=>> consideration.
@ sufficient consideration
Consideration that is of a great enough value to be meaningful in light of the performance or promise that it is being exchanged for.
=>> consideration.
@ valuable consideration
Consideration that is of a great enough value to be meaningful in light of the performance or promise that it is being exchanged for and that has a measurable financial value to either the promisee or the promisor.
=>> consideration.
@ consideration, failure of
@ consideration, want of

Webster's New World Law Dictionary. . 2000.

Something of value given by both parties to a contract that induces them to enter into the agreement to exchange mutual performances.

Dictionary from West's Encyclopedia of American Law. 2005.

Something of value given by both parties to a contract that induces them to enter into the agreement to exchange mutual performances.
II The price bargained for and paid for a promise, goods, or real estate.

Short Dictionary of (mostly American) Legal Terms and Abbreviations.

   1) payment or money.
   2) a vital element in the law of contracts, consideration is a benefit which must be bargained for between the parties, and is the essential reason for a party entering into a contract. Consideration must be of value (at least to the parties), and is exchanged for the performance or promise of performance by the other party (such performance itself is consideration). In a contract, one consideration (thing given) is exchanged for another consideration. Not doing an act (forbearance) can be consideration, such as "I will pay you $1,000 not to build a road next to my fence." Sometimes consideration is "nominal," meaning it is stated for form only, such as "$10 as consideration for conveyance of title," which is used to hide the true amount being paid. Contracts may become unenforceable or rescindable (undone by rescission) for "failure of consideration" when the intended consideration is found to be worth less than expected, is damaged or destroyed, or performance is not made properly (as when the mechanic does not make the car run properly). Acts which are illegal or so immoral that they are against established public policy cannot serve as consideration for enforceable contracts. Examples: prostitution, gambling where outlawed, hiring someone to break a skater's knee or inducing someone to breach an agreement (talk someone into backing out of a promise).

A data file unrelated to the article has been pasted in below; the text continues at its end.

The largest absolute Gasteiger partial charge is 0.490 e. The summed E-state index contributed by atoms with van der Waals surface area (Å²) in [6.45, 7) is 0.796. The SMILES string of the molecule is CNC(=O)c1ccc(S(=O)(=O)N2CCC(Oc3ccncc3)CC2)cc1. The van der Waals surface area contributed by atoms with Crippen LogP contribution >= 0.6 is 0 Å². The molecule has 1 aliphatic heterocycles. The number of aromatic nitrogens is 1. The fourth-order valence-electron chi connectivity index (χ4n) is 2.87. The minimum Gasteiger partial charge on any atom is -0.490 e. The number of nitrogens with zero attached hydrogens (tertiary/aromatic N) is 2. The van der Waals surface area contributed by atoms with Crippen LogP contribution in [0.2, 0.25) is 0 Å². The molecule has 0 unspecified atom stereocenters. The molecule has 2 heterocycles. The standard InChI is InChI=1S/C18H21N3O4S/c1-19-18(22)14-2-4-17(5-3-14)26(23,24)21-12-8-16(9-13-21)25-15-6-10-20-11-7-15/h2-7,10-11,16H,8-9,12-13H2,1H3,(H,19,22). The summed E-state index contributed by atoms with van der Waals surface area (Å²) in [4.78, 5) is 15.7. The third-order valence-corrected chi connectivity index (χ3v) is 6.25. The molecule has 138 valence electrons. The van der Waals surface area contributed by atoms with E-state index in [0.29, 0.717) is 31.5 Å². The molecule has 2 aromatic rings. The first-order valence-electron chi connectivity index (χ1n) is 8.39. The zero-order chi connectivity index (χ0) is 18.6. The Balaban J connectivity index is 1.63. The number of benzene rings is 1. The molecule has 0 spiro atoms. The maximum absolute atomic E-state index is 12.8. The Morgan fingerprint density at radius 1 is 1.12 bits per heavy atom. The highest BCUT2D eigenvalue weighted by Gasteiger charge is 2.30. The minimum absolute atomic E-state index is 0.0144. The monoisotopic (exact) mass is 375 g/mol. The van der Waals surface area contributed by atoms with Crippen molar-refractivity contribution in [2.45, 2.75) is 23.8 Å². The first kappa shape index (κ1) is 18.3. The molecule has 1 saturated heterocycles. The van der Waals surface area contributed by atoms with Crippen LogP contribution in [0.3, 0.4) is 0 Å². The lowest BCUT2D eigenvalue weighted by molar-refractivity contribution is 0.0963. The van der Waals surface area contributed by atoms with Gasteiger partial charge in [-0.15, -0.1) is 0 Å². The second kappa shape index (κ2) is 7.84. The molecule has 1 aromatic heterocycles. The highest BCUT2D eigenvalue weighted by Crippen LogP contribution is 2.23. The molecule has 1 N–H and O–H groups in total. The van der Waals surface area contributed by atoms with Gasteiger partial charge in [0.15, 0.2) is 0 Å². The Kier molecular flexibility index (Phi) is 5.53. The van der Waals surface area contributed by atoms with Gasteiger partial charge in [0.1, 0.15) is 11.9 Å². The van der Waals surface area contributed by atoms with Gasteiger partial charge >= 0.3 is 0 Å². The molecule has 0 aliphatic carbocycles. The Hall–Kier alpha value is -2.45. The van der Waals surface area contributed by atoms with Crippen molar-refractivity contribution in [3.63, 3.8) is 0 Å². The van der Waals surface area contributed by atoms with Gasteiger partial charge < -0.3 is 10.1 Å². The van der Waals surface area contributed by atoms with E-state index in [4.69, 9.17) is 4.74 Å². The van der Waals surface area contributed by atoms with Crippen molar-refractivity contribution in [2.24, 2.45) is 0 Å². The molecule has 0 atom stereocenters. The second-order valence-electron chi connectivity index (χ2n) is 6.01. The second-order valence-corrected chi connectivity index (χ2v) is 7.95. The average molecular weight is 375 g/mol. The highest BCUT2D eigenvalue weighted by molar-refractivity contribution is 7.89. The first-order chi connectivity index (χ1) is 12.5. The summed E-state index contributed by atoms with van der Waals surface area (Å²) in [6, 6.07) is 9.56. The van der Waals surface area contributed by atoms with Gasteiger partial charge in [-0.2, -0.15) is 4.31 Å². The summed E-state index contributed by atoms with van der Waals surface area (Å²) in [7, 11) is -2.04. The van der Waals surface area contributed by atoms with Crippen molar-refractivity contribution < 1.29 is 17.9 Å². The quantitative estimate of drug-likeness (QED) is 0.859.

See also: contract

Law dictionary. . 2013.

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  • considération — [ kɔ̃siderasjɔ̃ ] n. f. • XIIe; lat. consideratio 1 ♦ Action d examiner avec attention. ⇒ attention, étude, examen. Affaire qui demande une longue considération. Vieilli Sans considération de personne. ⇒ acception. Mod. Être digne de… …   Encyclopédie Universelle

  • considération — CONSIDÉRATION. sub. f. Action par laquelle on considère, on examine. Cela est digne de considération. Cela mérite considération, demande une longue considération, beaucoup de considération. f♛/b] En ce sens, il signifie au pluriel, Réflexions,… …   Dictionnaire de l'Académie Française 1798

  • consideration — Consideration. s. f. v. Action par laquelle on considere. Il a fait cela sans consideration. cela est digne de consideration. cela merite consideration. longue consideration. Il signifie aussi, Raison, esgard. Il a fait cela par telle… …   Dictionnaire de l'Académie française

  • Consideration — Con*sid er*a tion (k[o^]n*s[i^]d [ e]r*[=a] sh[u^]n), n. [L. consideratio: cf. F. consid[ e]ration.] 1. The act or process of considering; continuous careful thought; examination; contemplation; deliberation; attention. [1913 Webster] Let us… …   The Collaborative International Dictionary of English

  • consideration — Consideration, Consideratio, Animaduersio, Notatio, AEstimatio, Reputatio. Avec grande consideration, pensement et advis, Considerate. On ne sçauroit estimer que la consideration de la Lune y sert, Infinitum refert lunaris ratio. Sans… …   Thresor de la langue françoyse

  • consideration — [kən sid΄ər ā′shən] n. [ME consideracioun < L consideratio] 1. the act of considering; careful thought or attention; deliberation 2. thoughtful or sympathetic regard for others 3. something that is, or should be, considered, as in making a… …   English World dictionary

  • consideration — [n1] mental analysis application, attention, cogitation, concentration, contemplation, debate, deliberation, discussion, examination, forethought, heed, reflection, regard, review, scrutiny, study, thinking, thought; concept 24 Ant. disregard,… …   New thesaurus

  • Consideration — bezeichnet im Common Law ein Erfordernis für die Einklagbarkeit von Verträgen. Zur Rechtslage in einzelnen Ländern siehe: Consideration (England und Wales) Consideration (Vereinigte Staaten) Diese Seite ist eine Begrif …   Deutsch Wikipedia

  • consideration — mid 14c., a beholding, looking at, also keeping in mind, from O.Fr. consideracion (12c., Mod.Fr. considération), from L. considerationem (nom. consideratio) consideration, contemplation, reflection, noun of action from considerat , pp. stem of… …   Etymology dictionary

  • consideration — ► NOUN 1) careful thought. 2) a fact taken into account when making a decision. 3) thoughtfulness towards others. 4) a payment or reward. ● in consideration of Cf. ↑in consideration of …   English terms dictionary